Career Growth Opportunities in Cybersecurity

Apart from your hard skills and work experience, employers are interested in your relevant IT certifications. Certifications verify your skills and experience. Make sure you add related certifications on your resume to jump-start your career transition to cybersecurity.

Several certification programs are obtainable from a beginner to an advanced level like EC-Council’s CEH program. You can’t be a great cybersecurity expert without continuous learning. So don’t stop learning.

About CEH: Certified Ethical Hacker Program

The EC-Council’s Certified Ethical Hacker (CEH) credential is the most extensively recognized and respected certification in this industry. CEH is a knowledge-based exam that will evaluate your competencies in Attack Prevention, Attack Detection, Information Security Threats and Attacks Vectors, Procedures, Methodologies, and more!

The CEH credential certifies security officers, site administrators, auditors, cybersecurity professionals, and other cybersecurity enthusiasts in the specific network security discipline of ethical hacking from a vendor-neutral perspective. For more information, visit our course page now!

About EC-Council

EC-Council is dedicated to raising awareness about cybersecurity issues for the international community while unifying global cyber defense. Our certification and training process goes beyond the theoretical and tests the pragmatics of security, software security, audit, management, and operations. We are trusted worldwide for our end-to-end enterprise cybersecurity solutions for human capital development. Likewise, EC-Council adds an extra edge to its certification programs with hands-on and comprehensive training programs.

References

  1. https://www.cyberdegrees.org/resources/transitioning-from-general-it/
  2. https://analyticsindiamag.com/how-to-shift-your-career-from-it-to-cybersecurity/
  3. https://www.springboard.com/blog/how-to-get-into-cybersecurity-regardless-of-your-background/

FAQs

Can I start a career in cybersecurity with no experience?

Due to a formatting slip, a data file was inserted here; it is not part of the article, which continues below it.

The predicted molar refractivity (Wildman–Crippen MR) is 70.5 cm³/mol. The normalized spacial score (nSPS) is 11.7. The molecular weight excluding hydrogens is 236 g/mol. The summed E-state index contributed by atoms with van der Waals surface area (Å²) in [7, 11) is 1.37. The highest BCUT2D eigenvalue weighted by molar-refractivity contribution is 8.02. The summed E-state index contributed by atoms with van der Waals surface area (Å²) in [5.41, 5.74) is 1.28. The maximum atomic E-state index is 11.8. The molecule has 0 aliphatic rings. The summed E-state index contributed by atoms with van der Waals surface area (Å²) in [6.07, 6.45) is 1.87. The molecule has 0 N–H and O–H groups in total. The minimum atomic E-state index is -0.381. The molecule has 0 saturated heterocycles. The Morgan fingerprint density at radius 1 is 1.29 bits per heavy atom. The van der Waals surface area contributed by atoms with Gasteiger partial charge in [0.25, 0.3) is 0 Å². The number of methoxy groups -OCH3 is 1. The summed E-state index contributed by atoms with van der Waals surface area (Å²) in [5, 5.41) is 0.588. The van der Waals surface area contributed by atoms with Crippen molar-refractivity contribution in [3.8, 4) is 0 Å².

You don’t necessarily need a precise degree in cybersecurity before you can work in this field. However, you’ll have a better chance with a little computer experience. Likewise, you’ll earn a higher starting salary if you have a degree or certification. So the short answer to your question is “not typically.” It will all depend on your employer or the technicality of the field you want to get into.
How do I switch careers to cybersecurity?
You need to meet the basic requirements for a career transition to cybersecurity. Keep in mind that everyone starts somewhere. You can get started with an apprenticeship, internship, or job in IT. You should consider gaining experience and get a relevant degree. Also, get relevant hard IT skills.
Does cybersecurity require coding?
Well, the truth is that some cybersecurity jobs don’t need programming experience. However, some do. It seems logical to have programming experience since one of the fundamental goals of cybersecurity is to protect computers and computers run on code. So, programming is a valuable skill to have.
Where do I start to learn cybersecurity?
You can get deep knowledge and basic understanding with the CEH (Certified Ethical Hacker) course. The CEH certification program usually takes 5 days to complete. Nevertheless, don’t just show up unprepared, hoping to learn everything about cybersecurity within the week. Know something about programming, operating systems (Windows and Linux), and get familiar with web technologies.